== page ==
During his long tenure, Greenspan had to deal with such Regional Fed hawks as Michael Moskow, Robert Parry, William Poole, Alfred Broaddus (known as ‘chief hawk’), Jerry Jordan, Gary Stern and Thomas Hoenig, with the last two also in Bernanke´s FOMC.
Why, for example, during Greenspan´s years Thomas Hoenig, with all his ‘hawkishness’ never had ‘top billing’ in the media and never had the gall to dissent in eight consecutive meetings?
Or take the case of ‘hawk’ Laurence Meyer who joined the Board in 2006. In one of his first speeches as Fed Governor, Larry Meyer innovated by richly detailing the framework (model) that he uses to make the predictions that ultimately will guide his monetary policy vote:
[L]let me be specific about the causal structure of the model that underpins my judgment with respect to appropriate monetary policy action.
I am a strong and unapologetic proponent of the Phillips Curve and the NAIRU concept. Fundamentally, the NAIRU framework involves two principles. First, the proximate source of an increase in inflation is excess demand in labor and/or product markets. In the labor market, this excess demand gap is often expressed in this model as the difference between the prevailing unemployment rate and NAIRU, the non-accelerating inflation rate of unemployment. Second, once an excess demand gap opens up, inflation increases indefinitely and progressively until the excess demand gap is closed, and then stabilizes at the higher level until cumulative excess supply gaps reverse the process.
There is a third principle that I subscribe to, which, though not as fundamental as the first two, also plays a role in my forecast and in my judgment about the appropriate posture of monetary policy today. Utilization rates in the labor market play a special role in the inflation process. That is, inflation is often initially transmitted from labor market excess demand to wage change and then to price change. This third principle may be especially important today because, in my view, there is an important disparity between the balance between supply and demand in the labor and product markets, with at least a hint of excess demand in labor markets, but very little to suggest such imbalance in product markets.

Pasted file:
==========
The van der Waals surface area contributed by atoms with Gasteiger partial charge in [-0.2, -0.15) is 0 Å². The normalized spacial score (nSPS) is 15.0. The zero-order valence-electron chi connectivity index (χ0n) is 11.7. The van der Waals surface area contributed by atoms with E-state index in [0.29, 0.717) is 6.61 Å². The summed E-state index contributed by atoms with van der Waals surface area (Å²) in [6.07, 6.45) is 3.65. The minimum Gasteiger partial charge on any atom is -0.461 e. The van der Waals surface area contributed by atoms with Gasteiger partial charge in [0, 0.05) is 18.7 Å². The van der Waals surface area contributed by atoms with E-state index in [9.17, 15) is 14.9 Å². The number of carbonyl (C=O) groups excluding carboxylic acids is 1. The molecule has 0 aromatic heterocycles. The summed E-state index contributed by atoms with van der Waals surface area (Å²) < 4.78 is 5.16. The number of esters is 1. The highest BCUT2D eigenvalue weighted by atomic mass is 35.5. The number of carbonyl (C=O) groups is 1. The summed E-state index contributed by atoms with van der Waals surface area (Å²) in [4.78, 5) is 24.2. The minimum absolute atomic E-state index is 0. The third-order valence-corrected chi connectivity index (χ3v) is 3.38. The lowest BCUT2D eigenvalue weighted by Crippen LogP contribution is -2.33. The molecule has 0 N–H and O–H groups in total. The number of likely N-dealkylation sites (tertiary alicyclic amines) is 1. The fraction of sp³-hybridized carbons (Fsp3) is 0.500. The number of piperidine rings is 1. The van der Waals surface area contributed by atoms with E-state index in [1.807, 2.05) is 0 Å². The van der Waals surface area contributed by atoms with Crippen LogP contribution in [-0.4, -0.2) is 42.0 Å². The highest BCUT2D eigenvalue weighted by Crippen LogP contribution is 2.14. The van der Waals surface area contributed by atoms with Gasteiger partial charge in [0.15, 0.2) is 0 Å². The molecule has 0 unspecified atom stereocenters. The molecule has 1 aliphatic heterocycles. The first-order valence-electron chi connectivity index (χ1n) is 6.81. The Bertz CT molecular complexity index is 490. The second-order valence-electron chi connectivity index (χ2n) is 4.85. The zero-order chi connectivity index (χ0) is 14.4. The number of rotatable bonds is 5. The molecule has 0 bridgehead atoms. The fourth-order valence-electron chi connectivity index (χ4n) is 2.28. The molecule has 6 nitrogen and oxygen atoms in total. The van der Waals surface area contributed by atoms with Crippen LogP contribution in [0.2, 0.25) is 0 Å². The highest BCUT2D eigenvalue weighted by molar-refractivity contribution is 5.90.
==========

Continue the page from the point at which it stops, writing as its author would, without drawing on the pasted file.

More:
It is important to understand that the Phillips Curve is a model of inflation dynamics, not a model that determines the equilibrium inflation rate. For this reason, the Phillips Curve paradigm is not at all inconsistent with the view that inflation is, in the long run, exclusively a monetary phenomenon. Perhaps the easiest way to appreciate this is to recall that the long-run Phillips Curve is widely understood to be vertical. In other words, NAIRU is consistent with any constant rate of inflation, including zero. The Phillips Curve therefore cannot determine inflation in the long run because it is consistent with any constant rate of inflation. What does determine the rate of inflation in the long run? The rate of money growth, of course, though one needs to assume a stable money demand function to get a stable relationship between money growth and inflation. What does the Phillips Curve explain, if not the long-run level of inflation? The answer is that it explains the dynamics of the inflation process, how the economy evolves from one inflation rate to another, for example, in response to an increase in the rate of money growth. The dynamics of changes in inflation operate through excess demand in labor and/or product markets. Thus the Phillips Curve indicates that, if the unemployment rate is maintained at a level below NAIRU, inflation increases over time, progressively and indefinitely.